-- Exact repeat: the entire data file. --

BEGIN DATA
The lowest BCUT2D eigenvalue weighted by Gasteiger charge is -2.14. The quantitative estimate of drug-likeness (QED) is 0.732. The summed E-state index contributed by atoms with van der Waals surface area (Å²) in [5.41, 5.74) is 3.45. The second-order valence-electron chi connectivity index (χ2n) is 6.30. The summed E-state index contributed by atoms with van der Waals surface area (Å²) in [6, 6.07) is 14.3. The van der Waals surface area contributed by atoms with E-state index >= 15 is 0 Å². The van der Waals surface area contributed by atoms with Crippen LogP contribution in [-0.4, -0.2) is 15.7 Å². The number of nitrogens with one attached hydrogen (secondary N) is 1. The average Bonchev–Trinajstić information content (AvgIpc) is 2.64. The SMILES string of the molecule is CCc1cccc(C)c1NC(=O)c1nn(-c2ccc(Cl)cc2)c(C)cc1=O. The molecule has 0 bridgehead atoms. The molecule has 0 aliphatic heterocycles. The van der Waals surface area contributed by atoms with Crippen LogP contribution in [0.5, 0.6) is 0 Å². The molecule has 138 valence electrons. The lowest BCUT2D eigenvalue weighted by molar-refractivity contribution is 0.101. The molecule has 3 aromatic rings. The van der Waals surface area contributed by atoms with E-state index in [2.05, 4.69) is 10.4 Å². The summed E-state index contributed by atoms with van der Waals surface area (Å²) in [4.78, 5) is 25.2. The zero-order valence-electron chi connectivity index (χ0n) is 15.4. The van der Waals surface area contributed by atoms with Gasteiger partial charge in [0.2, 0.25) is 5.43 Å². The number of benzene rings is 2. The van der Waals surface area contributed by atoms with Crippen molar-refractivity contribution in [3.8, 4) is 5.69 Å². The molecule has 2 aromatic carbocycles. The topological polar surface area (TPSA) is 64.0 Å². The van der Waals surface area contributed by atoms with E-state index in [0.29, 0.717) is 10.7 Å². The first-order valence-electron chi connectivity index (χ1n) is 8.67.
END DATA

The lowest BCUT2D eigenvalue weighted by Gasteiger charge is -2.14. The quantitative estimate of drug-likeness (QED) is 0.732. The summed E-state index contributed by atoms with van der Waals surface area (Å²) in [5.41, 5.74) is 3.45. The second-order valence-electron chi connectivity index (χ2n) is 6.30. The summed E-state index contributed by atoms with van der Waals surface area (Å²) in [6, 6.07) is 14.3. The van der Waals surface area contributed by atoms with E-state index >= 15 is 0 Å². The van der Waals surface area contributed by atoms with Crippen LogP contribution in [-0.4, -0.2) is 15.7 Å². The number of nitrogens with one attached hydrogen (secondary N) is 1. The average Bonchev–Trinajstić information content (AvgIpc) is 2.64. The SMILES string of the molecule is CCc1cccc(C)c1NC(=O)c1nn(-c2ccc(Cl)cc2)c(C)cc1=O. The molecule has 0 bridgehead atoms. The molecule has 0 aliphatic heterocycles. The van der Waals surface area contributed by atoms with Crippen LogP contribution in [0.5, 0.6) is 0 Å². The molecule has 138 valence electrons. The lowest BCUT2D eigenvalue weighted by molar-refractivity contribution is 0.101. The molecule has 3 aromatic rings. The van der Waals surface area contributed by atoms with E-state index in [2.05, 4.69) is 10.4 Å². The summed E-state index contributed by atoms with van der Waals surface area (Å²) in [4.78, 5) is 25.2. The zero-order valence-electron chi connectivity index (χ0n) is 15.4. The van der Waals surface area contributed by atoms with Gasteiger partial charge in [0.2, 0.25) is 5.43 Å². The number of benzene rings is 2. The van der Waals surface area contributed by atoms with Crippen molar-refractivity contribution in [3.8, 4) is 5.69 Å². The molecule has 2 aromatic carbocycles. The topological polar surface area (TPSA) is 64.0 Å². The van der Waals surface area contributed by atoms with E-state index in [0.29, 0.717) is 10.7 Å². The first-order valence-electron chi connectivity index (χ1n) is 8.67.